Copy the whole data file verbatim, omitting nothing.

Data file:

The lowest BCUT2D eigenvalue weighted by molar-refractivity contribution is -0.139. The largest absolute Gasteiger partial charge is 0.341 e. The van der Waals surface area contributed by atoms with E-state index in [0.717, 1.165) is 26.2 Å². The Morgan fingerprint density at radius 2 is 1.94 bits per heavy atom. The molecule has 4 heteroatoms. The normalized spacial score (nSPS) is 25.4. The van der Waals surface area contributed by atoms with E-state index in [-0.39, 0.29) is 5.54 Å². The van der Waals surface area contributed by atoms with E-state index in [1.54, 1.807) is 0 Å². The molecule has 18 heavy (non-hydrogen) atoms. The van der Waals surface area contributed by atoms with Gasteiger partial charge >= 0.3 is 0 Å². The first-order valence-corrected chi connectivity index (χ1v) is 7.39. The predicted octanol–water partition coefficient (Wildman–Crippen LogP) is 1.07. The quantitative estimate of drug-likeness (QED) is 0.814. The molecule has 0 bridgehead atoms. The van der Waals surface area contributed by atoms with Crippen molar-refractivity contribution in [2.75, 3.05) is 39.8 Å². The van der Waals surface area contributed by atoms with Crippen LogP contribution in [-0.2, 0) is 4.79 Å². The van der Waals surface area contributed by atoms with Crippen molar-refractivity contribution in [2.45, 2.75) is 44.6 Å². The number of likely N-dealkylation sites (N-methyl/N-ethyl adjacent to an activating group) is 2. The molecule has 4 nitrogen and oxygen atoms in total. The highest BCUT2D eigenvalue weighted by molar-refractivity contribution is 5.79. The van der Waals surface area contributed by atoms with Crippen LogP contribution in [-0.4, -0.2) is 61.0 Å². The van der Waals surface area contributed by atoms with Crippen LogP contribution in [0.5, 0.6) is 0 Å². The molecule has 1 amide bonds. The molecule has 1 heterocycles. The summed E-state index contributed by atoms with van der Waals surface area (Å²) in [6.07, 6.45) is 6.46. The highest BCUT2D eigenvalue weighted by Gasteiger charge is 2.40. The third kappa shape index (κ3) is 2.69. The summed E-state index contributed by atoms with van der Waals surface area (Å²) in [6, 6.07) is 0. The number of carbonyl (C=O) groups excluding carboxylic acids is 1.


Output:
The lowest BCUT2D eigenvalue weighted by molar-refractivity contribution is -0.139. The largest absolute Gasteiger partial charge is 0.341 e. The van der Waals surface area contributed by atoms with E-state index in [0.717, 1.165) is 26.2 Å². The Morgan fingerprint density at radius 2 is 1.94 bits per heavy atom. The molecule has 4 heteroatoms. The normalized spacial score (nSPS) is 25.4. The van der Waals surface area contributed by atoms with E-state index in [-0.39, 0.29) is 5.54 Å². The van der Waals surface area contributed by atoms with E-state index in [1.54, 1.807) is 0 Å². The molecule has 18 heavy (non-hydrogen) atoms. The van der Waals surface area contributed by atoms with Gasteiger partial charge >= 0.3 is 0 Å². The first-order valence-corrected chi connectivity index (χ1v) is 7.39. The predicted octanol–water partition coefficient (Wildman–Crippen LogP) is 1.07. The quantitative estimate of drug-likeness (QED) is 0.814. The molecule has 0 bridgehead atoms. The van der Waals surface area contributed by atoms with Crippen molar-refractivity contribution in [2.75, 3.05) is 39.8 Å². The van der Waals surface area contributed by atoms with Crippen LogP contribution in [-0.2, 0) is 4.79 Å². The van der Waals surface area contributed by atoms with Crippen molar-refractivity contribution in [2.45, 2.75) is 44.6 Å². The number of likely N-dealkylation sites (N-methyl/N-ethyl adjacent to an activating group) is 2. The molecule has 4 nitrogen and oxygen atoms in total. The highest BCUT2D eigenvalue weighted by molar-refractivity contribution is 5.79. The van der Waals surface area contributed by atoms with Crippen LogP contribution in [-0.4, -0.2) is 61.0 Å². The van der Waals surface area contributed by atoms with Crippen LogP contribution in [0.5, 0.6) is 0 Å². The molecule has 1 amide bonds. The molecule has 1 heterocycles. The summed E-state index contributed by atoms with van der Waals surface area (Å²) in [6.07, 6.45) is 6.46. The highest BCUT2D eigenvalue weighted by Gasteiger charge is 2.40. The third kappa shape index (κ3) is 2.69. The summed E-state index contributed by atoms with van der Waals surface area (Å²) in [6, 6.07) is 0. The number of carbonyl (C=O) groups excluding carboxylic acids is 1.